If you and your spouse don’t have kids, you might not be thinking about working with an estate planning attorney in Orange County. But while many estate plans are geared towards passing assets on to our children, the simple truth is this: estate plans ultimately assure that our assets go where we want them to go. You may go through a different planning process than if you had children, but you can protect your financial legacy nonetheless.

Here is what you need to know about planning your estate when you don’t have heirs:

 

Why You Need an Estate Plan

One crucial thing to understand is that having a complete estate plan is vital: regardless of whether or not you have children. This truth exists whether you are single, married, have a large estate, or even if you believe you don’t have a great deal to pass on to others.

Without an estate plan, those you leave behind can spend their lives and fortunes battling over your assets. If there aren’t people fighting over your estate, it’s simply divided up by a probate court. Regardless of what happens, not having an estate plan means your financial legacy will be left in the hands of others.

A proper estate plan can also help your beneficiaries make the most of their inheritance: from avoiding taxes to alleviating delays. That’s why it’s also essential to work with an Orange County estate planning lawyer to create your plan. Making a simple mistake can invalidate your entire plan or cause additional issues. To ensure that you have peace of mind regarding your assets, make sure to work with an experienced estate planning attorney.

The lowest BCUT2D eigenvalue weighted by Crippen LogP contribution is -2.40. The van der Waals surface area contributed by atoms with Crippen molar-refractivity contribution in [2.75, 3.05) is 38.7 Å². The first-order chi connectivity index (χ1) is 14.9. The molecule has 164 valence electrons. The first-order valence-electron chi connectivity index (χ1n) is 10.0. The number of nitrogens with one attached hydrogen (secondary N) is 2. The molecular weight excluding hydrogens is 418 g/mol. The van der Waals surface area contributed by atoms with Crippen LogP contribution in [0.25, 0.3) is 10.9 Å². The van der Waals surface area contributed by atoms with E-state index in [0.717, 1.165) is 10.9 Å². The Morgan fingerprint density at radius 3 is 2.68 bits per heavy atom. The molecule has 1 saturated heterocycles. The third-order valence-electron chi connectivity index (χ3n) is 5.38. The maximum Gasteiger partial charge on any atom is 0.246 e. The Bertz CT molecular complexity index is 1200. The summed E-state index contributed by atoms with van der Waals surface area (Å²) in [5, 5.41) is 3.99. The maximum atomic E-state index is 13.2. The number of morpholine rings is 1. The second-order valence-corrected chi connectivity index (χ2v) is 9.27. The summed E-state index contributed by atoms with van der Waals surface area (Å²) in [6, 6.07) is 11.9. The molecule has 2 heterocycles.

You Need a Will

In most states, your assets go to your spouse after you pass. If both parents pass at the same time, assets automatically go to their children. If you don’t have children, it is even more critical that you have a proper will.

Without a will, a state probate court decides what happens with your assets. Sadly, the state doesn’t know if you’d prefer to leave certain things to a close friend or your favorite charity.

A will is essentially a document where you can name beneficiaries to your estate. You can give everything to a single person or divide it up among different people and organizations. You and your partner should discuss how your estate will be divided so that you’re on the same page moving forward.

 

Create Power of Attorneys

Your power of attorney (POA) is someone who can make decisions on your behalf in case you and your spouse become incapacitated. Your estate planning attorney can help you set up the appropriate POA documents to name the right person for the job. 

While this person will have a sacred duty to act in your best interests, they are also free to make a variety of decisions on their own. You will want to select someone you trust and truly understands your wishes.

There are four main types of POAs. You can choose one person to handle all of these roles, or divide the position among three different people. You can and should also name backups in case your first choice isn’t available.

  • Durable POA. Your durable POA can handle specific areas that you determine: banking, investments, real estate, etc. This kind of POA goes into effect the moment you sign it.